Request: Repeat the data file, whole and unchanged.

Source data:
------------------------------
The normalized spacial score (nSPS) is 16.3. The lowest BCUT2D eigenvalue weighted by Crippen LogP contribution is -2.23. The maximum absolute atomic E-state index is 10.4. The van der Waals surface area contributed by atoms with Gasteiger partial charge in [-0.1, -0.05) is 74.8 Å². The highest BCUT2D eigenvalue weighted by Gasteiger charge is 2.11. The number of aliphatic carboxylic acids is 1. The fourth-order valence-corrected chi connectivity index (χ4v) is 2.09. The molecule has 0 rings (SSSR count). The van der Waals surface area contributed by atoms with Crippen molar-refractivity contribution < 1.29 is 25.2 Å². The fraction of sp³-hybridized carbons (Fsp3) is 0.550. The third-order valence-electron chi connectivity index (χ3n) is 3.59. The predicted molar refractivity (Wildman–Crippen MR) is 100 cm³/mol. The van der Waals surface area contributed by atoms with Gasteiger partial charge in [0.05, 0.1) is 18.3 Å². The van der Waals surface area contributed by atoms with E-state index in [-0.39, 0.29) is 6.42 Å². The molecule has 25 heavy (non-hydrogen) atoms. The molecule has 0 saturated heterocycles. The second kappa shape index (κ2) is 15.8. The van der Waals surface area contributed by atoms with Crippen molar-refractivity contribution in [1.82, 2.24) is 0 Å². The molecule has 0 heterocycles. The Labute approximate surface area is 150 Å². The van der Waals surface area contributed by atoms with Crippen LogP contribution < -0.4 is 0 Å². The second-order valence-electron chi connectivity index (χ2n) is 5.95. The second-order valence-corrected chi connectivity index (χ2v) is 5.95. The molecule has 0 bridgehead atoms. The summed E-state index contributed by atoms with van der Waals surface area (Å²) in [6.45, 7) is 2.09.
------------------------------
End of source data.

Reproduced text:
The normalized spacial score (nSPS) is 16.3. The lowest BCUT2D eigenvalue weighted by Crippen LogP contribution is -2.23. The maximum absolute atomic E-state index is 10.4. The van der Waals surface area contributed by atoms with Gasteiger partial charge in [-0.1, -0.05) is 74.8 Å². The highest BCUT2D eigenvalue weighted by Gasteiger charge is 2.11. The number of aliphatic carboxylic acids is 1. The fourth-order valence-corrected chi connectivity index (χ4v) is 2.09. The molecule has 0 rings (SSSR count). The van der Waals surface area contributed by atoms with Crippen molar-refractivity contribution < 1.29 is 25.2 Å². The fraction of sp³-hybridized carbons (Fsp3) is 0.550. The third-order valence-electron chi connectivity index (χ3n) is 3.59. The predicted molar refractivity (Wildman–Crippen MR) is 100 cm³/mol. The van der Waals surface area contributed by atoms with Gasteiger partial charge in [0.05, 0.1) is 18.3 Å². The van der Waals surface area contributed by atoms with E-state index in [-0.39, 0.29) is 6.42 Å². The molecule has 25 heavy (non-hydrogen) atoms. The molecule has 0 saturated heterocycles. The second kappa shape index (κ2) is 15.8. The van der Waals surface area contributed by atoms with Crippen molar-refractivity contribution in [1.82, 2.24) is 0 Å². The molecule has 0 heterocycles. The Labute approximate surface area is 150 Å². The van der Waals surface area contributed by atoms with Crippen LogP contribution < -0.4 is 0 Å². The second-order valence-electron chi connectivity index (χ2n) is 5.95. The second-order valence-corrected chi connectivity index (χ2v) is 5.95. The molecule has 0 bridgehead atoms. The summed E-state index contributed by atoms with van der Waals surface area (Å²) in [6.45, 7) is 2.09.